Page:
Ethical implications in situations where the language of interpretation shifts: the AUSIT Code of Ethics re-visited.


  • Jim Hlavac Monash University


ethics, AUSIT Code of Ethics, shifting, multilingualism, code-switching, proficiency, dominance


In interpretation situations, shifting from one language of interpretation to another (i.e. from language a and language x to language a and language y) is an unusual but not unknown phenomenon. It can only occur in interactions between multilingual clients and multilingual interpreters, typically when clients wish to shift to their dominant language and interpreters also have proficiency in this language. Twenty Australian-based interpreters, out of a sample of sixty, reported engaging in shifting in the course of interpreting. Responses to hypothetical shifts in the language of interpretation are discussed in which interpreter informants provide acceptability judgements of courses of action and justifications for accepting – or refusing to accept – a shift in the language of interpretation. Ethical considerations relevant to interpreters in these situations are discussed and the AUSIT Code of Ethics is examined to see which guidelines relate to this phenomenon.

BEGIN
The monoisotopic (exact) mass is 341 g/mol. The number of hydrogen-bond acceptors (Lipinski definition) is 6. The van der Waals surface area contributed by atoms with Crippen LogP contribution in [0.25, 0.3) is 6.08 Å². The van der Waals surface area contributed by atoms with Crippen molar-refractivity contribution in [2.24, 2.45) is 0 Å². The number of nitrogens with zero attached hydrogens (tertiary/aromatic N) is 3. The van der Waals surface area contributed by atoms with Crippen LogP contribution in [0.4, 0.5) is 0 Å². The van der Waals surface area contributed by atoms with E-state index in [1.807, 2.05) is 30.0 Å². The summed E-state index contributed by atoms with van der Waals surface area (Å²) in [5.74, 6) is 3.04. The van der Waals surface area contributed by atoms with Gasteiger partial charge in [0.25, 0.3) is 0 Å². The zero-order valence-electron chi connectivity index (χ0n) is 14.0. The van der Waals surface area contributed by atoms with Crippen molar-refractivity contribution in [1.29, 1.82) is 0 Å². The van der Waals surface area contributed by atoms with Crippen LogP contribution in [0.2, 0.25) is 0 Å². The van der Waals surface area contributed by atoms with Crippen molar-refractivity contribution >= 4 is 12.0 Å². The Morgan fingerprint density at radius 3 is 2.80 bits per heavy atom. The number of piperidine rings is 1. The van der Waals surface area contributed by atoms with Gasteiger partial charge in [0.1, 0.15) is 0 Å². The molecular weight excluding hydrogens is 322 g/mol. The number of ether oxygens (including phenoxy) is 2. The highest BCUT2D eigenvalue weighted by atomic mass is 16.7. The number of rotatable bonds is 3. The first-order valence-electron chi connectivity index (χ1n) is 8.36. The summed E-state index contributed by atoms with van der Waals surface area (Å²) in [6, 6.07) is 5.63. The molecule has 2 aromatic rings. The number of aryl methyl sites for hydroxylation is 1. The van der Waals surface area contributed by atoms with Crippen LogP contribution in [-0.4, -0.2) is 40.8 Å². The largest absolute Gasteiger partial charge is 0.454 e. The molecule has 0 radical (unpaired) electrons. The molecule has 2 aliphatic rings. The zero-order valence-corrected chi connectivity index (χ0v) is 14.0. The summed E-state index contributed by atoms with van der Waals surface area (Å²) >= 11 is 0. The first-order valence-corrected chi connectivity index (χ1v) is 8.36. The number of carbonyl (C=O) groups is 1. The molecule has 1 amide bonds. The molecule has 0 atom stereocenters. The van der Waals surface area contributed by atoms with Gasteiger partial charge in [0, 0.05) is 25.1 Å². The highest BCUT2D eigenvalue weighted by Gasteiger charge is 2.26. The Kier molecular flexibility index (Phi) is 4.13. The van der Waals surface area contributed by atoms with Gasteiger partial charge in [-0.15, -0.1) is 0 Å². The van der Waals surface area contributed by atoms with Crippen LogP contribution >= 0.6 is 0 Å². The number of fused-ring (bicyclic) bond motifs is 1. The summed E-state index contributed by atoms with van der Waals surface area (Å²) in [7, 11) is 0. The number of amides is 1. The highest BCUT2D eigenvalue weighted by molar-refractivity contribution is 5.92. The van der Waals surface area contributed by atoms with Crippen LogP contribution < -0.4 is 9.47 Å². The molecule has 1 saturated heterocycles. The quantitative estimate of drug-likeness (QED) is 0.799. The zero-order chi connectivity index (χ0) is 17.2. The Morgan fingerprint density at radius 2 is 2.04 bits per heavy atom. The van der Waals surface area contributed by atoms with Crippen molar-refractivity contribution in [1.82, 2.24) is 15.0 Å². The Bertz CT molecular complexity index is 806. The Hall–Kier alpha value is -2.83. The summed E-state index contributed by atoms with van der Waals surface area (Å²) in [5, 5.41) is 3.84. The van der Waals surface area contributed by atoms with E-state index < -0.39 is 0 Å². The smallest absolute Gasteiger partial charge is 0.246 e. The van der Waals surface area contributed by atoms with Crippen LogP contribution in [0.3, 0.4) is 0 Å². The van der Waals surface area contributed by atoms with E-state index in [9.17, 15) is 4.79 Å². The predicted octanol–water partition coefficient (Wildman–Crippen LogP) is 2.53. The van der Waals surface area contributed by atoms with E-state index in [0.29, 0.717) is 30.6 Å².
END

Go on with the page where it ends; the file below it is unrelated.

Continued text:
Author Biography

  • Jim Hlavac, Monash University

    Dr Jim Hlavac is a lecturer in the Arts Academic Language and Learning Unit, Faculty of Arts, Monash University. He has worked as a freelance translator in Austria, Germany and Croatia and as a community interpreter and accredited translator in Australia. He has published and lectured on translation and interpreting studies, bilingualism, contact linguistics, pragmatics and language policy.